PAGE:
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If 2020 was the year that changed everything, fresh horizons, newfound flexibility and shifts in our value systems are all shaping a very different world of tomorrow. The most forward thinking design will respond to – and even anticipate – these shifts to pioneer the most commercially and culturally relevant spaces across the world.

Piñatex® is an innovative natural textile made from waste pineapple leaf fibre.

Conscious Design

Conscious Design is now a significant factor within MAWD’s Experience-Centric Design process as we look to define new spaces tailored to how we will live, work, move and play.

What is Conscious Design?

All of us are adopting a new level of consciousness around the sustainability of the world around us. According to IBM Research, six in 10 consumers are willing to shop differently in order to reduce their environmental impact – and for those who say it is very / extremely important, more than 70% would be willing to pay a premium for brands that do so.

As designers, this means we’re becoming more conscious about the materials and processes involved in creating the next generation of spaces. Not only do we think this can open up a world of new possibilities and solutions for our clients, but we want to create a better product that will appeal to the audience by including sustainable materials and processes, drawing on examples we’ve found elsewhere.

Six in 10 consumers are willing to shop differently in order to reduce their environmental impact.”
Altrock's contemporary terrazzo surfaces, which are handmade in London, are "durable, unique, and made from 87% reclaimed and recycled materials."

Why now?

Beyond LEED® standards, the property and design sectors are well behind other industries in responding to environmental and consumer demand. By factoring this into our Experience-Centric Design process, we’re creating forward thinking spaces that take sustainability from an after-thought to an integral piece of the design jigsaw puzzle and ultimately, anticipate the needs of the future client and end-user.

These growing needs are reflected in the rise of the “circular economy”, which offers alternative ways to attain products like renting them and buying pre-owned goods, which the IBM study found nearly 8 out of 10 Gen Z and Millennials have bought.

We also know that global consumer brands who ignore sustainability as an issue can compromise their reputation and even increase their business risk. A Deutsche Bank report revealed that companies that received positive press regarding climate change saw share price outperformance of 26 percent per year over the MSCI World index. The reverse was true for those companies who got bad press regarding their approach to sustainability.

Allbirds footwear is "made from nature, for nature," using materials like merino wool.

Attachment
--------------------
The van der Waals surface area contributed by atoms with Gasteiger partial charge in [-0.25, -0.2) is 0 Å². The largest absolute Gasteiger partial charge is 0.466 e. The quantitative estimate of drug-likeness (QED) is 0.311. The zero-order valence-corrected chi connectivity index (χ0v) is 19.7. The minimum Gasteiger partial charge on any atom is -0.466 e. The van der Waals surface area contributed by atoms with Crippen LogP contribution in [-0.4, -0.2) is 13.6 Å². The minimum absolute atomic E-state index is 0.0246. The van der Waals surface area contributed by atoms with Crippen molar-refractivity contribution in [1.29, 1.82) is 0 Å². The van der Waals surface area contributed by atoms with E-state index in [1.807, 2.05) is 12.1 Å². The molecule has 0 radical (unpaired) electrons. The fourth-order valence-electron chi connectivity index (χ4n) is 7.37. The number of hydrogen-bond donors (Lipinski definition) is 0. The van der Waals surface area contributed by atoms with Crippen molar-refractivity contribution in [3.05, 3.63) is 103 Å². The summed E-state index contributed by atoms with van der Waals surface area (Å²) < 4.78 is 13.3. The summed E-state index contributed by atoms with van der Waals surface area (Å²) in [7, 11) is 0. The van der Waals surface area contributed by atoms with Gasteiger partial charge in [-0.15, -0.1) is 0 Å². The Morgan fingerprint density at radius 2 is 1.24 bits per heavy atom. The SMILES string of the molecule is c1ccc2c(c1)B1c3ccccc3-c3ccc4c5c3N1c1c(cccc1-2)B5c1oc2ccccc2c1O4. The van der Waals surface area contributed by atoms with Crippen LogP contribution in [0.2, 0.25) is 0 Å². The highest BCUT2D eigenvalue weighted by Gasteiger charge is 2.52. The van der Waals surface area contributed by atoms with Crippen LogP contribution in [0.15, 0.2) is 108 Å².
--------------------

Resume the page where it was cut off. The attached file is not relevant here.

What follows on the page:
Key drivers

Like other sectors such as the fashion, beauty, motor and food industries before it, the design/property sector will approach a tipping point in terms of environmental awareness. We already know that since 2014, global sustainable and environmentally responsible investment is up 68 percent and now tops USD 30 trillion.

In light of this, MAWD has looked at examples beyond the property sector to seek more sustainable materials.

Think about Allbirds, which makes shoes from planet-friendly materials like merino wool and eucalyptus. We also discovered Piñatex, a pioneering leather substitute made from pineapple leaf fiber. The Piñatex parent company, Ananas Anam, provides a more humane and sustainable leather alternative while proving pineapple farmers in the Philippines with an additional source of income. It’s now being used in clothing, car upholstery and footwear, with customers that include Hugo Boss, H&M and Skoda.

Then there’s also Altrock’s beautiful terrazzo surfaces, made from reclaimed byproducts from natural stone. We started thinking about new ways of filling chairs, creating kitchen tops or bathroom spaces from repurposed, recycled and more sustainable materials.

Many of these materials are still under the radar. By incorporating them into our design process, we can create new storytelling moments that tap into global issues that are already gaining traction in terms of public awareness.

We all know that people are questioning the wider impact of the food they eat, the clothes they buy, the cars they drive and the products they apply. In the real estate sector, the importance of sustainability is underscored by the fact that real estate is the world’s most important and largest asset class with a global value of more than $200 trillion. At the same time, real estate consumes 40% of the world’s energy and we spend 90% of our time indoors. This means that almost all aspects of life and business are affected by what happens within real estate.

We like to think that as designers, we can play a part in enacting change, by matching the business case with spaces that still need to be cool, beautiful and aesthetically relevant to create a unique and desirable experience.

Global sustainable and environmentally responsible investment is up 68 percent and now tops USD 30 trillion.”

The Number 1 Takeaway

A new mindfulness has entered the hospitality, residential and mixed-use design world. Clients, developers and designers alike will increasingly respond to broader social and environmental concerns, to shape beautiful – yet more conscious – spaces, or risk being left behind.

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